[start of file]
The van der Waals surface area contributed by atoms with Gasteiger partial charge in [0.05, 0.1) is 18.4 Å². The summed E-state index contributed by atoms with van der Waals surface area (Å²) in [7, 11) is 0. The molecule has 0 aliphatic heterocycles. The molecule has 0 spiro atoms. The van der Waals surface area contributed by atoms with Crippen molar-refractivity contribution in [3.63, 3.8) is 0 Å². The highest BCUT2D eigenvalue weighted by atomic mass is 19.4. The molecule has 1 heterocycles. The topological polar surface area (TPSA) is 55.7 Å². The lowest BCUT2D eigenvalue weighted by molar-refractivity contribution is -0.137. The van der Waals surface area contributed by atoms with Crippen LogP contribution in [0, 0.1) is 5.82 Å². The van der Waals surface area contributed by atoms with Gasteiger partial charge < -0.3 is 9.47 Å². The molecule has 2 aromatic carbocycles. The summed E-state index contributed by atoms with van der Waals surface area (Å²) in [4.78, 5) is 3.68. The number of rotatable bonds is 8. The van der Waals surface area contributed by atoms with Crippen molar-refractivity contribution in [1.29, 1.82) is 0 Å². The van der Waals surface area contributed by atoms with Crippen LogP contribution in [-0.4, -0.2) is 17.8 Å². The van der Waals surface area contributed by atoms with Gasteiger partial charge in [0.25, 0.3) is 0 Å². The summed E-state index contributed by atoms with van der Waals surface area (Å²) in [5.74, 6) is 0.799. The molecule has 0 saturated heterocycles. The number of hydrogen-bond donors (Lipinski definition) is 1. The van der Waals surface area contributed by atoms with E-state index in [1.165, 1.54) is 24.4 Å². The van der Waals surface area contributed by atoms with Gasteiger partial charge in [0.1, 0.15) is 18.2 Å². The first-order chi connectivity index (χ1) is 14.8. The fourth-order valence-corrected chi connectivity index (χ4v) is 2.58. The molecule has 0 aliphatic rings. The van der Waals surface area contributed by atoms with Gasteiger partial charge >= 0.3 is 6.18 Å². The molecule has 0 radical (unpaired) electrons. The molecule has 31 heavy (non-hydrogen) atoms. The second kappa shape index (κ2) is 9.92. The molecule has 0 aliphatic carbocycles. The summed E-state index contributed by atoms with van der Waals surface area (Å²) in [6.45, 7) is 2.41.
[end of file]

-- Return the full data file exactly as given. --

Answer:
The van der Waals surface area contributed by atoms with Gasteiger partial charge in [0.05, 0.1) is 18.4 Å². The summed E-state index contributed by atoms with van der Waals surface area (Å²) in [7, 11) is 0. The molecule has 0 aliphatic heterocycles. The molecule has 0 spiro atoms. The van der Waals surface area contributed by atoms with Crippen molar-refractivity contribution in [3.63, 3.8) is 0 Å². The highest BCUT2D eigenvalue weighted by atomic mass is 19.4. The molecule has 1 heterocycles. The topological polar surface area (TPSA) is 55.7 Å². The lowest BCUT2D eigenvalue weighted by molar-refractivity contribution is -0.137. The van der Waals surface area contributed by atoms with Crippen LogP contribution in [0, 0.1) is 5.82 Å². The van der Waals surface area contributed by atoms with Gasteiger partial charge < -0.3 is 9.47 Å². The molecule has 2 aromatic carbocycles. The summed E-state index contributed by atoms with van der Waals surface area (Å²) in [4.78, 5) is 3.68. The number of rotatable bonds is 8. The van der Waals surface area contributed by atoms with Crippen molar-refractivity contribution in [1.29, 1.82) is 0 Å². The van der Waals surface area contributed by atoms with Crippen LogP contribution in [-0.4, -0.2) is 17.8 Å². The van der Waals surface area contributed by atoms with Gasteiger partial charge in [0.25, 0.3) is 0 Å². The summed E-state index contributed by atoms with van der Waals surface area (Å²) in [5.74, 6) is 0.799. The molecule has 0 saturated heterocycles. The number of hydrogen-bond donors (Lipinski definition) is 1. The van der Waals surface area contributed by atoms with E-state index in [1.165, 1.54) is 24.4 Å². The van der Waals surface area contributed by atoms with Gasteiger partial charge in [0.1, 0.15) is 18.2 Å². The first-order chi connectivity index (χ1) is 14.8. The fourth-order valence-corrected chi connectivity index (χ4v) is 2.58. The molecule has 0 aliphatic rings. The van der Waals surface area contributed by atoms with Gasteiger partial charge >= 0.3 is 6.18 Å². The molecule has 0 radical (unpaired) electrons. The molecule has 31 heavy (non-hydrogen) atoms. The second kappa shape index (κ2) is 9.92. The molecule has 0 aliphatic carbocycles. The summed E-state index contributed by atoms with van der Waals surface area (Å²) in [6.45, 7) is 2.41.